Anne Horrigan Geary: New beginnings
DALTON — "Should old acquaintance be forgot and never brought to mind..." begins the well-known New Year's Eve anthem. The end of the old year is certainly a time to remember family and friends, especially the ones who are no longer near to us but always dear to us. It is also a time to reflect on past glories and triumphs, celebrations and joyous milestones. It is the time to give ourselves a hefty pat on the back for days well lived and jobs well done.
At the stroke of midnight all that changes. When the gorgeous crystal ball slides to the bottom of the pole, and Father Time vanishes in the moonlight, we begin a new day, a new year, and a new life.
Many of us are looking forward to a clean slate, a fresh start. After weeks of attempting (and occasionally succeeding) eating every canape and cookie in sight, washed down with a generous swallow of eggnog, most of us are looking forward to attacking a healthy green salad or fruit smoothie. Just remember to skip the romaine lettuce lest you start the new year visiting a health facility at a time when you had other plans.
Adding exercise or a fitness class to the days of January is always a good plan. I want to get back to doing tai chi, a regimen that I followed for many years and, sadly, let slide when I left my class behind in Harwich. I began 2019 with months of rehabilitative exercise due to my unexpected close encounter with a sidewalk. The added benefit of those hours of physical therapy is that I can now do some things I couldn't even do before. Watch me stand up without assistance, from any chair or sofa!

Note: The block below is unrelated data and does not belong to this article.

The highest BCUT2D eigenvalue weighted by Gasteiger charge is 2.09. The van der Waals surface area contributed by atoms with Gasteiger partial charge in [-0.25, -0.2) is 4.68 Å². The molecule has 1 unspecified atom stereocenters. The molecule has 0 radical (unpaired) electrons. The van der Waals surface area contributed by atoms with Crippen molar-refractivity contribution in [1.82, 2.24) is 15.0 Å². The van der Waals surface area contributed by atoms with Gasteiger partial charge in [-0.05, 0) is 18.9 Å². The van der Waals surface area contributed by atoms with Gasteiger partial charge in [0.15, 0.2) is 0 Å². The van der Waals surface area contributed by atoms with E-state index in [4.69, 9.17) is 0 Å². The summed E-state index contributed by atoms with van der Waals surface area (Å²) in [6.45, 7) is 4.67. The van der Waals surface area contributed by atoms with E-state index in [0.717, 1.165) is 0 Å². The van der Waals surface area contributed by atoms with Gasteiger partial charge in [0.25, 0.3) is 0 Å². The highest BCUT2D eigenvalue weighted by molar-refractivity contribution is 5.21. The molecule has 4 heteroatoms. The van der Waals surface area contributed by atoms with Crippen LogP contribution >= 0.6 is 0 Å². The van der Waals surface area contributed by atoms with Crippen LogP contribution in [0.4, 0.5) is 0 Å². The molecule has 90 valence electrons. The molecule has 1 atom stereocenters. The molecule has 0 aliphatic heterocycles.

As we work to improve our bodies, let us not forget to spend some effort improving our mind and spirit. I'm looking forward to buying myself a handsome new journal because I still love to write by hand with some colorful pens and pencils. I enjoy reading poetry, and am often tempted to try my hand at versification. Most often, it's not fit to see the light of day; but the mental stimulation expended in the effort is a reward in itself.
At its most basic, poetry is imagery plus emotion. If I learned anything from reading reams of Mary Oliver's work, it's that observing a moment in time, with input from all the senses, is a great way to start scribbling. It also forces one to notice physical surroundings in much more detail than the cursory look we often give them.
Not to put too fine a point on it, but we had all better brush up on our civics lessons. We will need to read, listen, reflect, and — most importantly — vote in the coming year's elections. There is a very dark tide of anger and animosity swirling around us, but we must stand our ground and buttress our dikes to withstand the assault.
On a happier note, we have many positive things to anticipate in 2020. Perfect eyesight? One can only hope. Realistically, we will have new plants to grow in our perfectly-weeded gardens, and new craft beer and locally-grown food to enjoy with new friends and acquaintances. We will explore the wonders of nature in exotic places and our own beautiful Berkshire hills. We will turn our backs on single-use plastic bags, and celebrate our commitment to improving the health of our planet.
And to share the writing style of Ms. Lucy Van Pelt, we will have a very, very, very, very, very, very, very Happy New Year.
Anne Horrigan Geary is a regular Eagle contributor.
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